The Swedish Tax Agency has in several decisions ruled that companies in the Fabege Group are to have their tax assessments increased in respect of a number of property sales via limited partnerships. As at 31 March 2010, the total increase in taxable income amounts to SEK 5,301m. The decisions have resulted in total tax demands of SEK 1,484m plus a tax penalty of SEK 182m, making a total demand of SEK 1,667m excluding interest payments. The amount includes an additional new case that arose during the first quarter of 2010, which is to tried under the Swedish Tax Evasion Act.
The Administrative Court (formerly the County Administrative Court) has issued verdicts concerning several of Fabege’s tax cases. The Administrative Court in Stockholm has approved the Tax Agency’s decisions. In arriving at its verdict, the Administrative Court had no cause to determine whether the Swedish Tax Evasion Act could have been applied. As a result of these verdicts, Swedish Fabege companies have been taxed for sales revenues that accrued to Dutch Group companies – the sales revenues have been “reallocated” to the Swedish minority ownership of the companies.
The Administrative Court’s verdicts pertain to cases for which the matter of reallocation of earnings has been tried. They do no encompass other cases in which only the matter of tax evasion is to be tried.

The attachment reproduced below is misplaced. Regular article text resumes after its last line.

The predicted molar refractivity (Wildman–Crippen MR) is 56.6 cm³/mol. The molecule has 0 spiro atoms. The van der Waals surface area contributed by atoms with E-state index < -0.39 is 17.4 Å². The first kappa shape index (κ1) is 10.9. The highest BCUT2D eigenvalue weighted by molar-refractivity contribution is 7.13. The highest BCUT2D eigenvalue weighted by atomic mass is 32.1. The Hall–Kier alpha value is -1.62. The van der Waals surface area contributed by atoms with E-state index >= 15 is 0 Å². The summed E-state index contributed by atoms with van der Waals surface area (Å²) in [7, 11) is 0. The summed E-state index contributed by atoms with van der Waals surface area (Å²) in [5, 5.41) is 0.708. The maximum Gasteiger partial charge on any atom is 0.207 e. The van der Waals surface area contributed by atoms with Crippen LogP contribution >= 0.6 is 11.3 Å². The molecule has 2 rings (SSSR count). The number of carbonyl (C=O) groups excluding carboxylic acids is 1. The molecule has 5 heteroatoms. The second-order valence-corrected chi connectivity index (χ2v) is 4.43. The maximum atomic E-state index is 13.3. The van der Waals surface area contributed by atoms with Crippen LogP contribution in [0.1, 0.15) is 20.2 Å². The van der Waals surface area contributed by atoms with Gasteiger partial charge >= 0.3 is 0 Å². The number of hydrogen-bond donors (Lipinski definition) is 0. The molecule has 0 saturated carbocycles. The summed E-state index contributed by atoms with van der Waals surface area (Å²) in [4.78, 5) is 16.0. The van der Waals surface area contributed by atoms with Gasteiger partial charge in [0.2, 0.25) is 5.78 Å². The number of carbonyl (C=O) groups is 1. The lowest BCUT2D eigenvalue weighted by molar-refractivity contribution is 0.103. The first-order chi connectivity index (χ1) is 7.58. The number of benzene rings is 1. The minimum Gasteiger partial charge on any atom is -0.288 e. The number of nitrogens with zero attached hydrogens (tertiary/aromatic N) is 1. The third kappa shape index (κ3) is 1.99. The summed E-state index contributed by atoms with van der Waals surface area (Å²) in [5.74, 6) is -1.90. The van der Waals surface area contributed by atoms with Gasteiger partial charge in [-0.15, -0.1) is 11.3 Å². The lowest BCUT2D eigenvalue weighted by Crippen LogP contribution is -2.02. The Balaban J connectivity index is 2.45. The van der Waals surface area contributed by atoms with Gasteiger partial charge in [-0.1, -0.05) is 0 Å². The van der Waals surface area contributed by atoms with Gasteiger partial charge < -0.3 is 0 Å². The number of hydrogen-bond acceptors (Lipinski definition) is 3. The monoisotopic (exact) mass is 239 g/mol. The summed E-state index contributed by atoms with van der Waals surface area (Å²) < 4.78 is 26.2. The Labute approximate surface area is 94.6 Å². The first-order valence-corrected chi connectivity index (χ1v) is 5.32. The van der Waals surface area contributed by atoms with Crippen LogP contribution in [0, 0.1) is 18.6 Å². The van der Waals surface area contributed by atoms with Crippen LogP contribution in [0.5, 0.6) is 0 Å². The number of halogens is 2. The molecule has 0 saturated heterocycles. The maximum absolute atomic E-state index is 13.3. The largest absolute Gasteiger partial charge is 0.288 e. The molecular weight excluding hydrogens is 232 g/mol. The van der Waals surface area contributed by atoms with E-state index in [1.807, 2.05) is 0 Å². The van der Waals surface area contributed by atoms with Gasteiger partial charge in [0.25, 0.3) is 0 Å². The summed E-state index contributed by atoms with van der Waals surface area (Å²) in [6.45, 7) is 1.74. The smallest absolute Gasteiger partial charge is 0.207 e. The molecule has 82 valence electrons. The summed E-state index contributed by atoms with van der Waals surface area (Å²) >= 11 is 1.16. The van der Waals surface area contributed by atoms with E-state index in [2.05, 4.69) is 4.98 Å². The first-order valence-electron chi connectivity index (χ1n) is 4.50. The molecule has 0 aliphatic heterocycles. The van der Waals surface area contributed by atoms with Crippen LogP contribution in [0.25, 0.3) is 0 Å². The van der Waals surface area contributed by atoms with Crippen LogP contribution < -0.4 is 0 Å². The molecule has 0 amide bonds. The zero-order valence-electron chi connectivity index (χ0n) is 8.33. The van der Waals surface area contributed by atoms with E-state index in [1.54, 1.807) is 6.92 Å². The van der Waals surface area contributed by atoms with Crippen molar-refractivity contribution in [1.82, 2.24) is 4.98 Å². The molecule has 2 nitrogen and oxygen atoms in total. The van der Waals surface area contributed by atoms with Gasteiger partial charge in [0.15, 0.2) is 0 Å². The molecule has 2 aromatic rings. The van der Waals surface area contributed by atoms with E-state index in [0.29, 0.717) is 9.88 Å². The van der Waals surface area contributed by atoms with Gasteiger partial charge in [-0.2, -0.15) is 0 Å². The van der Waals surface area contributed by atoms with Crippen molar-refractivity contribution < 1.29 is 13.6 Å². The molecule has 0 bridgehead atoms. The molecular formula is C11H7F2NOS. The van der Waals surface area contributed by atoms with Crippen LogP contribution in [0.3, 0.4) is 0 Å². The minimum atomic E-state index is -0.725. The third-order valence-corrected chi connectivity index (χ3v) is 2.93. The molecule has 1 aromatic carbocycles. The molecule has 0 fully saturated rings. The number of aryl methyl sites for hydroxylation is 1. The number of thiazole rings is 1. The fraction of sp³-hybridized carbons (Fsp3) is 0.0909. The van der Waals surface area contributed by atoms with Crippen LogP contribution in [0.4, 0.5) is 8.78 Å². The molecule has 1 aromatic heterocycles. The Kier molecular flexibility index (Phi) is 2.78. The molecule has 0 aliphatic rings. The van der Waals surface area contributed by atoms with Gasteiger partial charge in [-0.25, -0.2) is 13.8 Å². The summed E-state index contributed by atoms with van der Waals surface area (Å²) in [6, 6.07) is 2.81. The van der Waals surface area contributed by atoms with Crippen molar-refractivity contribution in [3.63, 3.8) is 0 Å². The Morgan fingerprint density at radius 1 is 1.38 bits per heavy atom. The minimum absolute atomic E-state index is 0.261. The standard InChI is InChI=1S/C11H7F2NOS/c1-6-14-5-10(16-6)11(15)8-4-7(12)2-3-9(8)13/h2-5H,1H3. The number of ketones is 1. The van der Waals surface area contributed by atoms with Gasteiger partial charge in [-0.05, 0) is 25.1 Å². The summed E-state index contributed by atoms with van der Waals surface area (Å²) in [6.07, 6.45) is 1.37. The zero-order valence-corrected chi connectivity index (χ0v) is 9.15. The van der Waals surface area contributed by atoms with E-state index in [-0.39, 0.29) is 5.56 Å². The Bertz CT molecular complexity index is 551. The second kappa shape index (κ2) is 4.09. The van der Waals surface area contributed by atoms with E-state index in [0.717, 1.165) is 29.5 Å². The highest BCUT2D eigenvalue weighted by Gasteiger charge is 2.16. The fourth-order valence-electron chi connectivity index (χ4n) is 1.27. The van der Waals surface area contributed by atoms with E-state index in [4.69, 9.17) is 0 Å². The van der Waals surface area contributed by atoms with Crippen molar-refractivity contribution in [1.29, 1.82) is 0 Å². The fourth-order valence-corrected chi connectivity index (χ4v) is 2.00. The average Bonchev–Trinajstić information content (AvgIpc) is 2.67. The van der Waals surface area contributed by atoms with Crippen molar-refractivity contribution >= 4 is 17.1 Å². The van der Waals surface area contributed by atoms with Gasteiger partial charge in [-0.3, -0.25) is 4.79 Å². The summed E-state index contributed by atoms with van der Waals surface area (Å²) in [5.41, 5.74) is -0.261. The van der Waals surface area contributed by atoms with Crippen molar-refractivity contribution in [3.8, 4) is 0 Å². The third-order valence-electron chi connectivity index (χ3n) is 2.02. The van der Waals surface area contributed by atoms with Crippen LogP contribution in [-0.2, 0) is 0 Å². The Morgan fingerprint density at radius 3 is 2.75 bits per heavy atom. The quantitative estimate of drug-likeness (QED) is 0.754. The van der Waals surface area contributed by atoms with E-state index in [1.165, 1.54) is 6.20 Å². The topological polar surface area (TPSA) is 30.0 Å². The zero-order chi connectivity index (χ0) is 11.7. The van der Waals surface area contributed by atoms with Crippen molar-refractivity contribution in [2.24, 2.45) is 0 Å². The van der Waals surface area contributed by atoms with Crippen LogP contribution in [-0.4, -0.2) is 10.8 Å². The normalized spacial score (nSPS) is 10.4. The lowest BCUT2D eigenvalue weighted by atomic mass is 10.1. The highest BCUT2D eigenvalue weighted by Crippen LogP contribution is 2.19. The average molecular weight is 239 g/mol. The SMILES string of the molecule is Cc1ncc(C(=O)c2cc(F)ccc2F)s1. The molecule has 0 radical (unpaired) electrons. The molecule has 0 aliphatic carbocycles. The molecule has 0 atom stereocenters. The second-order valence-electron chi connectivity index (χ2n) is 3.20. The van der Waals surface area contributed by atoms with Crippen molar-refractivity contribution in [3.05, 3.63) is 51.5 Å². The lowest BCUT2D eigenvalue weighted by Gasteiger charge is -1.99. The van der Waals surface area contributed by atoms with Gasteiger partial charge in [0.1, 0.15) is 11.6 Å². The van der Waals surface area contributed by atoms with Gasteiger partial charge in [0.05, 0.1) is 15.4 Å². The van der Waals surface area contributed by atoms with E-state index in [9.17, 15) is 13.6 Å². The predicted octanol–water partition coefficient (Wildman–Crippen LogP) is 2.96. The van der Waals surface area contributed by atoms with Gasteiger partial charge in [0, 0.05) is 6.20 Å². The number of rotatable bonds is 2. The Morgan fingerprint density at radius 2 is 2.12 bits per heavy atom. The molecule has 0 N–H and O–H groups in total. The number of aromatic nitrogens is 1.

In total, the verdicts will entail an increase in taxable income by SEK 2,858m, and a total tax demand, including the tax penalty, of SEK 727m. To this will be added an interest payment of SEK 84m. The original tax demand, pertaining to an offsetting of revenues against loss carry-forwards, has been reduced by SEK 176m. These carry-forwards have not been recognised in Fabege’s balance sheet.
The Administrative Court’s verdicts will be appealed by Fabege, which is of the opinion that the Administrative Court has disregarded a number of important aspects and that the verdicts are therefore incorrect – an assessment shared by Fabege’s advisors on the matters. In the opinion of Fabege there are good reasons to believe that the Administrative Court of Appeal will amend the Administrative Court’s rulings to the benefit of Fabege. The Board of Directors has decided not to make a provision in the balance sheet to cover this amount, which is recognised as a contingent liability, as in previous financial statements.
Fabege AB (publ)